Black Lives Matter activist DeRay Mckesson addresses ASU students about activism

Mckesson spoke to students about how they can work inside and outside of the political system to achieve change

Black Lives Matter activist and educator DeRay Mckesson spoke to hundreds of ASU students gathered at the Tempe Memorial Union Monday night about strategic political activism — an area in which he's had his fair share of experiences.

Mckesson has been at the forefront of the Black Lives Matter movement since its inception in 2013. Through his work with the international movement he has experienced the highs and lows of activism, from being arrested for protesting to running for mayor in Baltimore where he came in sixth.

"We knew that standing up for the truth in public won't be enough to change the world, but it will be enough to change the conversation," Mckesson said. "Protest is not the answer but it creates space for the answer."

At the Monday night event organized by students in ASU's Black African CoalitionRainbow Coalition and Tempe Undergraduate Student Government, Mckesson stressed the importance of working from inside and outside the political system.

"It is important to know the actions behind the ideas," Mckesson said. "Sometimes the best ideas are not always winnable. If you are constantly working on the outside, you are always on the offense."

An example of Mckesson's work to change the system through policy, was his involvement in Campaign Zero, which launched in August 2015 and established a ten-point policy plan for police reform.

"I hope this adds perspective," said Lester Nnagbo, criminal justice junior and special events director for TUSG. "I hope that students regardless of whatever path they take, that whatever personal relationships they have with their peers, that is what strengthens their (ability to) organize for change at ASU." Nnagbo is also a candidate for TUSG Vice President of Services on the Benedict 2017 executive ticket.

Alyshia Gonzalez, an ASU alumna who aspires to get involved in political organizing focused on labor in Los Angeles, said that hearing Mckesson speak helped build her own organizing skills.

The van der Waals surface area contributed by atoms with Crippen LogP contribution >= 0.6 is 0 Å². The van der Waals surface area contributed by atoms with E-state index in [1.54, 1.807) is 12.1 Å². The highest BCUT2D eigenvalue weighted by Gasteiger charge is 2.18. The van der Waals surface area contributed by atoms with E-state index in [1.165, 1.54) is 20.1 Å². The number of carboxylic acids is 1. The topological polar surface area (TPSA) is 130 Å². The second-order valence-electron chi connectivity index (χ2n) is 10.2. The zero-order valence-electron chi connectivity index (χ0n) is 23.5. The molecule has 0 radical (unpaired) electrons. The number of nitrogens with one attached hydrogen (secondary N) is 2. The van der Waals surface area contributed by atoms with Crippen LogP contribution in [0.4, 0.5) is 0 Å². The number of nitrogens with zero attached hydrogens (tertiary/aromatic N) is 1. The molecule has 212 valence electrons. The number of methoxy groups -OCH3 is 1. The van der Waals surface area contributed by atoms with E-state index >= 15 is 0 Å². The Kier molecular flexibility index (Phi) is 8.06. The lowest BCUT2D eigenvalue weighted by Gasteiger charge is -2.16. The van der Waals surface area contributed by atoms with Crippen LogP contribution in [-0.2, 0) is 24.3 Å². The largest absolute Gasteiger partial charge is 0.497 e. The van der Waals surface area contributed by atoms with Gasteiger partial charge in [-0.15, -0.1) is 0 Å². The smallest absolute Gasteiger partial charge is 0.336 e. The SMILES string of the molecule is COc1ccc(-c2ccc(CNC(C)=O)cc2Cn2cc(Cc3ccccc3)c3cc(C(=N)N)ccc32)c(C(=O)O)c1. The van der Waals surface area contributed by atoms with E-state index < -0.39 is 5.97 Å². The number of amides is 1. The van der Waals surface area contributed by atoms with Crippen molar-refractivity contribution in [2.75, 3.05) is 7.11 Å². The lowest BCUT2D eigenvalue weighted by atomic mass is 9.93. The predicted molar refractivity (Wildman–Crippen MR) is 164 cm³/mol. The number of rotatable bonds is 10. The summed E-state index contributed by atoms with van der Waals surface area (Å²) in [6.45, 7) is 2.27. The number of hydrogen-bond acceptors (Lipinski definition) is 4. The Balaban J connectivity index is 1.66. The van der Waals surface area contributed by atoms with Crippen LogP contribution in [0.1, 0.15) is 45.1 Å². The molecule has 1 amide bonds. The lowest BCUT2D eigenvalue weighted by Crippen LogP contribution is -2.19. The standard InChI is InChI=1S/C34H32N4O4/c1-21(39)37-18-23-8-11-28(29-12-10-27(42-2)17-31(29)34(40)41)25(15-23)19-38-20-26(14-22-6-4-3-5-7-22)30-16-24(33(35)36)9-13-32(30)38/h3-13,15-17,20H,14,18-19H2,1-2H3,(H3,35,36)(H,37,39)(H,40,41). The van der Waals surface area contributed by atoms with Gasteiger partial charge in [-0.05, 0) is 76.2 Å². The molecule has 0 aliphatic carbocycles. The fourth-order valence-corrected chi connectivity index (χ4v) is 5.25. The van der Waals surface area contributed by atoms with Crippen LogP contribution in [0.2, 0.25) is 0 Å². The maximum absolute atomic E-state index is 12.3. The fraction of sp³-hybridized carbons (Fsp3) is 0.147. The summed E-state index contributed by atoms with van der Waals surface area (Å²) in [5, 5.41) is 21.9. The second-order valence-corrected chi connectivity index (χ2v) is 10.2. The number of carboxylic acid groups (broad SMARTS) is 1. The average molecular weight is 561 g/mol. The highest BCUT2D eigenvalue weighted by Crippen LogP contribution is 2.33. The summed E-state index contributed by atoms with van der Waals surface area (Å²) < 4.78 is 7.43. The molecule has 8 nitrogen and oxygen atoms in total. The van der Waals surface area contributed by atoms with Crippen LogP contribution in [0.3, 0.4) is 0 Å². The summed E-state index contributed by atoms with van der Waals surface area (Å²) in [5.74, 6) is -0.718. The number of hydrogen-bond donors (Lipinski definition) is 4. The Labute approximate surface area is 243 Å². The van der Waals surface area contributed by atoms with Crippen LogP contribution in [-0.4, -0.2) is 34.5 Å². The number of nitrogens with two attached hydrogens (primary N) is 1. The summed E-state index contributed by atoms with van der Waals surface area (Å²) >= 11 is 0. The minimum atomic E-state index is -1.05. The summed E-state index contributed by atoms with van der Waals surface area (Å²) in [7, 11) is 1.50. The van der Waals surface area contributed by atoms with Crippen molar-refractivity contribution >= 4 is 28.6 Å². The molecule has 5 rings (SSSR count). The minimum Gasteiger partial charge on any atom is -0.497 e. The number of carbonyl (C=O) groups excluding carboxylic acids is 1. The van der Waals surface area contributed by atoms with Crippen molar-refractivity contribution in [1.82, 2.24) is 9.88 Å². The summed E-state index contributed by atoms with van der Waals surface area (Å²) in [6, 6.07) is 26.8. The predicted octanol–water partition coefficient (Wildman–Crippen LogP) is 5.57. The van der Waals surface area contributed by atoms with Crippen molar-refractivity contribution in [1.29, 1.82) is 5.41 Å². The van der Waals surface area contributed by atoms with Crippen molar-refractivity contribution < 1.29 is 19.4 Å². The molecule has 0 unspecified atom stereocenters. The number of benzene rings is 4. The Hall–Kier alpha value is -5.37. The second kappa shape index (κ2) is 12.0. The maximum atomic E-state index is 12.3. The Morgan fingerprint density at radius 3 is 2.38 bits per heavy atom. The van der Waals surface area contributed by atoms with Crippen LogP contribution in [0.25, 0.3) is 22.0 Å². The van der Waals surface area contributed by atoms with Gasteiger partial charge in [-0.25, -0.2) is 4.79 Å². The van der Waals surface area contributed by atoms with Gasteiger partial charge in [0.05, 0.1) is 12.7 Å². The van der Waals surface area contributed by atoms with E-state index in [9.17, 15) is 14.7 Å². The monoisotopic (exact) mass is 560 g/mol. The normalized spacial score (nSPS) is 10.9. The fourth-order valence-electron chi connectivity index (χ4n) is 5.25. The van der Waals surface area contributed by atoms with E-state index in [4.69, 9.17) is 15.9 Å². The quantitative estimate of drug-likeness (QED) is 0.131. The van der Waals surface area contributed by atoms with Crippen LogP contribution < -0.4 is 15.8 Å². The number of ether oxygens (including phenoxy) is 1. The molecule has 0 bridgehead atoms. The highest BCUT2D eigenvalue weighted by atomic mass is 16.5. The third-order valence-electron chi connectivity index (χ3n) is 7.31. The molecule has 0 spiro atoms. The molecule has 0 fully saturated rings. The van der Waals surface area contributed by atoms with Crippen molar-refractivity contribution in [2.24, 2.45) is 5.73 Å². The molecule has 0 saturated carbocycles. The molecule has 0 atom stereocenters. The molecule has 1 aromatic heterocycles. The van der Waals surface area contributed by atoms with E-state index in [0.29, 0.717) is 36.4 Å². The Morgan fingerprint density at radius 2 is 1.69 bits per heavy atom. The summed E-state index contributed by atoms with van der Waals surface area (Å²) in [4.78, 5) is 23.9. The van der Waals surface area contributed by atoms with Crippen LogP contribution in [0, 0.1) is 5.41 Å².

"I think that I now know that ... working at the grassroots base is where you first get your visibility and trust in the community to (build) on to better things like policy," Gonzalez said. 

Anwuli Onwuta, a sustainability junior who is a member of Students of Syria, said the image of working inside the system can be misconstrued by what outsiders do not understand because you may compromise your values.

"When you are working inside the system, it is hard because you are seeing the system upfront which is something that people do not understand from the outside," Onwuta said. "People think that you are apart of something you do not stand for." 

Donald Guillory, a professor of history at the ASU Polytechnic campus, said he is an educator of activism. Guillory said he teaches his students about social movements and creates dialogue about the past to project the future in his class.

"Students need to be socially active, whether it be at a protest or town hall. It is also important to unite in intersectionalities because many student organizations seek similar outcomes," Guillory said. "I teach about social movements and how the outcomes shaped where we are today."

Guillory's comments echoed Mckesson's closing remarks Monday night, in which he emphasized that today's resistance is fought by keeping the past as a close memory.

“The fight for freedom is very recent. It is not a distant past," Mckesson said. "Trauma is present even when people believe there is progress. The past is present in so many ways."


Reach the reporter at rdomin10@asu.edu and follow @beccanators on Twitter.

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